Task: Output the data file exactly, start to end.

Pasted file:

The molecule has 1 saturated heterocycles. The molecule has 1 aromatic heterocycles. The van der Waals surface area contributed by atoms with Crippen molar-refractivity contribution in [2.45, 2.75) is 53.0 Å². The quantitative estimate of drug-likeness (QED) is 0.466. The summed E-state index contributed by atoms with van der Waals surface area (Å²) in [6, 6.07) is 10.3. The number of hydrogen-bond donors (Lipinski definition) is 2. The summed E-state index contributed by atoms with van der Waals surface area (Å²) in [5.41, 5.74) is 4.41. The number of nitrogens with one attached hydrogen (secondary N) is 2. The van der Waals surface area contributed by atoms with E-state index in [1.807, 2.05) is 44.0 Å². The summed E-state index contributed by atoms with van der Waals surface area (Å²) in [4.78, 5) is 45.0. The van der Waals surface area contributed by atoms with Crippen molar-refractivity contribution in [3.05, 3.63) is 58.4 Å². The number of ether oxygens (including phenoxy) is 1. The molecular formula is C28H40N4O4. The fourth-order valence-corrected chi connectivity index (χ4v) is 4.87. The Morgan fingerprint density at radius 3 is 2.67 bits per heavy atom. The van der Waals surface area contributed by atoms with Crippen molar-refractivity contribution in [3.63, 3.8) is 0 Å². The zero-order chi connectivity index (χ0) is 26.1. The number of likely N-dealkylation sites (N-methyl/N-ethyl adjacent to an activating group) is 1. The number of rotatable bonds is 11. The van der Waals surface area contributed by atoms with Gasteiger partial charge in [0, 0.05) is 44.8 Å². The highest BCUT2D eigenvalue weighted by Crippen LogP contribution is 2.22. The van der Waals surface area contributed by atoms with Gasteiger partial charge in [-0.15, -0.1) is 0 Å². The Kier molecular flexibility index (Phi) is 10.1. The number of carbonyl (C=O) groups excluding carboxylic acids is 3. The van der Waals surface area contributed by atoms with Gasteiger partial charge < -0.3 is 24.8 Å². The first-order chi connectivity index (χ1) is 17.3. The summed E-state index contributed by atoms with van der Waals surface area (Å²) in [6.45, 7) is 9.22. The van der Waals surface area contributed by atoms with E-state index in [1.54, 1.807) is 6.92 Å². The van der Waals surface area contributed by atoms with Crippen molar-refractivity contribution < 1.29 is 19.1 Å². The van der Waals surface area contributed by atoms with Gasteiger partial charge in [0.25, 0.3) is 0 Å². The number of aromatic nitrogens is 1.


The molecule has 1 saturated heterocycles. The molecule has 1 aromatic heterocycles. The van der Waals surface area contributed by atoms with Crippen molar-refractivity contribution in [2.45, 2.75) is 53.0 Å². The quantitative estimate of drug-likeness (QED) is 0.466. The summed E-state index contributed by atoms with van der Waals surface area (Å²) in [6, 6.07) is 10.3. The number of hydrogen-bond donors (Lipinski definition) is 2. The summed E-state index contributed by atoms with van der Waals surface area (Å²) in [5.41, 5.74) is 4.41. The number of nitrogens with one attached hydrogen (secondary N) is 2. The van der Waals surface area contributed by atoms with E-state index in [1.807, 2.05) is 44.0 Å². The summed E-state index contributed by atoms with van der Waals surface area (Å²) in [4.78, 5) is 45.0. The van der Waals surface area contributed by atoms with Crippen molar-refractivity contribution in [3.05, 3.63) is 58.4 Å². The number of ether oxygens (including phenoxy) is 1. The molecular formula is C28H40N4O4. The fourth-order valence-corrected chi connectivity index (χ4v) is 4.87. The Morgan fingerprint density at radius 3 is 2.67 bits per heavy atom. The van der Waals surface area contributed by atoms with Crippen molar-refractivity contribution in [3.63, 3.8) is 0 Å². The zero-order chi connectivity index (χ0) is 26.1. The number of likely N-dealkylation sites (N-methyl/N-ethyl adjacent to an activating group) is 1. The number of rotatable bonds is 11. The van der Waals surface area contributed by atoms with Gasteiger partial charge in [0, 0.05) is 44.8 Å². The highest BCUT2D eigenvalue weighted by Crippen LogP contribution is 2.22. The van der Waals surface area contributed by atoms with Gasteiger partial charge in [-0.15, -0.1) is 0 Å². The Kier molecular flexibility index (Phi) is 10.1. The number of carbonyl (C=O) groups excluding carboxylic acids is 3. The van der Waals surface area contributed by atoms with Gasteiger partial charge < -0.3 is 24.8 Å². The first-order chi connectivity index (χ1) is 17.3. The summed E-state index contributed by atoms with van der Waals surface area (Å²) in [6.45, 7) is 9.22. The van der Waals surface area contributed by atoms with E-state index in [1.54, 1.807) is 6.92 Å². The van der Waals surface area contributed by atoms with Crippen molar-refractivity contribution < 1.29 is 19.1 Å². The van der Waals surface area contributed by atoms with Gasteiger partial charge in [0.25, 0.3) is 0 Å². The number of aromatic nitrogens is 1.